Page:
The UNC system's governing board meets Tuesday to talk about tuition hikes for this fall at public universities. But unlike most of the times when the board deliberates over tuition hikes, it will wield no real power.
The General Assembly, in a special provision tucked into the recently-approved state budget, allowed campuses to increase tuition by as much as $750 as a way of mitigating their portions of a $70 million cut to the UNC system's budget.
But according to the language of the provision, those tuition hikes need only UNC system President Erskine Bowles' approval, not the usual "yes" vote from the governing board.
Still, Bowles and the campuses are expected to brief board members Tuesday on whether they want to raise tuition for the 2010-11 school year and if so, by how much. The $750 in extra tuition would come along with a $200 increase already approved for the coming school year.
It isn't yet clear whether all campuses want to increase tuition. Chancellors Holden Thorp at UNC-Chapel Hill and Randy Woodson at N.C. State have each said tuition hikes were likely, though it isn't yet known whether they'll seek the entire $750.
The university system received a $70 million budget cut for 2010-11, and legislators offered up the tuition hike provision as a way for campuses to raise revenue.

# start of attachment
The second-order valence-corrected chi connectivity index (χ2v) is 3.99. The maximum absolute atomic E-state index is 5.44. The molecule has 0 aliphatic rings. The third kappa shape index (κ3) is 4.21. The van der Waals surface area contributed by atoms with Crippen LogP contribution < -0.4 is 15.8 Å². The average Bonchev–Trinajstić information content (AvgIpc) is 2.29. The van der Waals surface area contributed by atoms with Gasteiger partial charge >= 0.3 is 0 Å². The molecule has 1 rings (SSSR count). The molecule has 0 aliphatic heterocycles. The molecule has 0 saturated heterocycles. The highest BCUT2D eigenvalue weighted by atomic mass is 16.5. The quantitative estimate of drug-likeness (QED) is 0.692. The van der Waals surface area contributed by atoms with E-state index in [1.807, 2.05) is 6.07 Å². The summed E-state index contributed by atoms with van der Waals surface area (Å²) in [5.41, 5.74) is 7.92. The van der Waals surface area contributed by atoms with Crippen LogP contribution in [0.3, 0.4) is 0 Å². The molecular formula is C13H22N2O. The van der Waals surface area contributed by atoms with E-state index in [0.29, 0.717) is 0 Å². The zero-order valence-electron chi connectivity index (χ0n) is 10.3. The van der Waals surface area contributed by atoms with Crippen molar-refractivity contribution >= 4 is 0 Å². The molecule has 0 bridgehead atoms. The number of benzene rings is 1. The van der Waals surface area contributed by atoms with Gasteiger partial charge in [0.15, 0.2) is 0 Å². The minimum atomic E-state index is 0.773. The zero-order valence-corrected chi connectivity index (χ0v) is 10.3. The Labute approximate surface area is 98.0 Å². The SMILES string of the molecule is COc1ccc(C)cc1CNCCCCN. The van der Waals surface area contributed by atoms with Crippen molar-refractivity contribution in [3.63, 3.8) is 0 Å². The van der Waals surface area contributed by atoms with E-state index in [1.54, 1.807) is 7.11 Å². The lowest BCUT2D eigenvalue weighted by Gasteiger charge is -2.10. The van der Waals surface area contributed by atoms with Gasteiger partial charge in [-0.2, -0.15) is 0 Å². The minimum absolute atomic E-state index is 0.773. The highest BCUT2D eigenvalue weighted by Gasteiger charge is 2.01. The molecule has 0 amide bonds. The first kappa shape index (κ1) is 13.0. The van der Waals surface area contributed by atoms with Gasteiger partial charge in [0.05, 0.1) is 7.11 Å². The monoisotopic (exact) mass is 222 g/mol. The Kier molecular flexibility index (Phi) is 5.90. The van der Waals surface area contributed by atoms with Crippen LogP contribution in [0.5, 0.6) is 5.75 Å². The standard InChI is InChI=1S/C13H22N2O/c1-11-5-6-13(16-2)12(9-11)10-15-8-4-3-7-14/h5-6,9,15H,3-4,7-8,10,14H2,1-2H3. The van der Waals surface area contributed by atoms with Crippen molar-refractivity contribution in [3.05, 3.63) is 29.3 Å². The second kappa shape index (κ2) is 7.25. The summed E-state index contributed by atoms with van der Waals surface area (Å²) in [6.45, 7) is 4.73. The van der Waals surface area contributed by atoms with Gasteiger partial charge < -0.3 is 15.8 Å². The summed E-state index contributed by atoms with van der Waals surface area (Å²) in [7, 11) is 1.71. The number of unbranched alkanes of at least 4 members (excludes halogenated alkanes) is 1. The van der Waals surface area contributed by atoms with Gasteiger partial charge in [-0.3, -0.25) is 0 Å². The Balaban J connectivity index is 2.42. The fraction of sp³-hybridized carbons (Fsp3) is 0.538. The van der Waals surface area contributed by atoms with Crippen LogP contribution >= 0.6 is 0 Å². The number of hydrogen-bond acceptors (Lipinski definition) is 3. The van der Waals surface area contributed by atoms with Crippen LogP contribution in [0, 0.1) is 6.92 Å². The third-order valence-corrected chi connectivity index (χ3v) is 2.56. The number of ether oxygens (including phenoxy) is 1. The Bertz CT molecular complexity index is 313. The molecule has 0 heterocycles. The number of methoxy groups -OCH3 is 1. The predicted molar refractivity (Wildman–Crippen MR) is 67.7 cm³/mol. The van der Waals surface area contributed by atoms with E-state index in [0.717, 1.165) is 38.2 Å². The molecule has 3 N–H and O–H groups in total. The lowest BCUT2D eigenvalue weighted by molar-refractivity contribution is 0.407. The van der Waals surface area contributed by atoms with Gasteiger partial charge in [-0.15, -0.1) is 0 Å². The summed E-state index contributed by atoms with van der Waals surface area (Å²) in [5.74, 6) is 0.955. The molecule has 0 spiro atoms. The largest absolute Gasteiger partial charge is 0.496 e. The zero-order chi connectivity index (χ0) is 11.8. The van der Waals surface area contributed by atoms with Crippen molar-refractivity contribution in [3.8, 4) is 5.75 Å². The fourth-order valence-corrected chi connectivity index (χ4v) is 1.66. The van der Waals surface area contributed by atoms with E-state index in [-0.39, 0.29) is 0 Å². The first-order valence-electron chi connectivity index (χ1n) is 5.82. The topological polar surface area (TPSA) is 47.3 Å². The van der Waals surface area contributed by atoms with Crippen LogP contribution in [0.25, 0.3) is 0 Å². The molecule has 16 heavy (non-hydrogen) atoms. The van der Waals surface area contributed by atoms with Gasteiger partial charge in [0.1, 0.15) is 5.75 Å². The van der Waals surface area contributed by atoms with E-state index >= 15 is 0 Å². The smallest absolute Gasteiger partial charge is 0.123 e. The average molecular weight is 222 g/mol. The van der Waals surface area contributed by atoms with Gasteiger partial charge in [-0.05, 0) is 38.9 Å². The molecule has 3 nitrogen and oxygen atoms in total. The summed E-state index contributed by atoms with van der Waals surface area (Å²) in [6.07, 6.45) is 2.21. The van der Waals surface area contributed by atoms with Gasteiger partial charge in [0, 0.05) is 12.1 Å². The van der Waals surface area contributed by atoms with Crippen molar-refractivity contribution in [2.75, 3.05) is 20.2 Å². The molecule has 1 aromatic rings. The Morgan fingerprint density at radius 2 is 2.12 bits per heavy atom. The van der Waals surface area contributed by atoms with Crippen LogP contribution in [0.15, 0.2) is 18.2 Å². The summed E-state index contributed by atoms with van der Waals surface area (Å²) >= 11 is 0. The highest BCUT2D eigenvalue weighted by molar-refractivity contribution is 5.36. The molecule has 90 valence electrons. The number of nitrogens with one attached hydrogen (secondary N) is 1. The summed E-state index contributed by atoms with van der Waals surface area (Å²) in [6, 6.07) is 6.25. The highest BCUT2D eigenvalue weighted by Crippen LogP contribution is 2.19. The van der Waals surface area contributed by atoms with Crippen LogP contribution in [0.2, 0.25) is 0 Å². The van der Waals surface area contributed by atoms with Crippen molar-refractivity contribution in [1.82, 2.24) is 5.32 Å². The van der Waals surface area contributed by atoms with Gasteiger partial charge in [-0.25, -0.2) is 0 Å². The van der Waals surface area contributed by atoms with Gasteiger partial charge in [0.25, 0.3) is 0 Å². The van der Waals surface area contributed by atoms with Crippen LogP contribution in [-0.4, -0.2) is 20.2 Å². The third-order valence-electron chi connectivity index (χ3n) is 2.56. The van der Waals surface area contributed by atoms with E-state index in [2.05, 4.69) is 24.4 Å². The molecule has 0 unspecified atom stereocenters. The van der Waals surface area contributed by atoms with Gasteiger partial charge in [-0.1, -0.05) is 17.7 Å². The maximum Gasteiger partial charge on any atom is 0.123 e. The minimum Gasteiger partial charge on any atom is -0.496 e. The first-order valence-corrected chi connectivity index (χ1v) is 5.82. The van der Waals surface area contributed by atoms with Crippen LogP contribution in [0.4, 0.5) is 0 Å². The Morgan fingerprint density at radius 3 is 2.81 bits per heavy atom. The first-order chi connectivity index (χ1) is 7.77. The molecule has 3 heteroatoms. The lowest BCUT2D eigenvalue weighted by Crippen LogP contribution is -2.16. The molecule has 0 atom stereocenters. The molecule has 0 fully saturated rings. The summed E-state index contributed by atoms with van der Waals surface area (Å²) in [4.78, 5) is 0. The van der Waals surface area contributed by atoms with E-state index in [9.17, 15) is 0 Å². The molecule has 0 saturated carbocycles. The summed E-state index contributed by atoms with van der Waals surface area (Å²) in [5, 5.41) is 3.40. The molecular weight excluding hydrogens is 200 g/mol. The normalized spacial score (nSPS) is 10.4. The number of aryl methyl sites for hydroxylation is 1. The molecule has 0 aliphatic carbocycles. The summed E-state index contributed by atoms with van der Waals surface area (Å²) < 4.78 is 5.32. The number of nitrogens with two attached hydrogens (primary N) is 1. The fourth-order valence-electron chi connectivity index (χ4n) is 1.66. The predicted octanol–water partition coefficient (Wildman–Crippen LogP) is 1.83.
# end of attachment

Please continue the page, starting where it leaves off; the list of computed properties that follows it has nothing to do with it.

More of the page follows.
University officials, who prior to the state budget's approval feared a far larger cut, now face the prospect of tuition hikes as the only way to raise enough money to protect classroom instruction.
"Every part of this is distressing," said Hannah Gage, chairwoman of the UNC system's Board of Governors. "If you had told me five years ago I'd be pleased with a $70 million budget cut, I'd say you need to be committed. Is anybody excited about this? No. But the board does feel strongly that there is some [academic] quality erosion occurring. We're not doing anything extravagant. We're doing it to protect instruction."
The tuition provision could create problems for campuses. It stipulates that 20 percent of revenue raised be used for need-based financial aid. But campuses routinely hold back 30 percent or more for aid since when rates go up, more students qualify for financial assistance.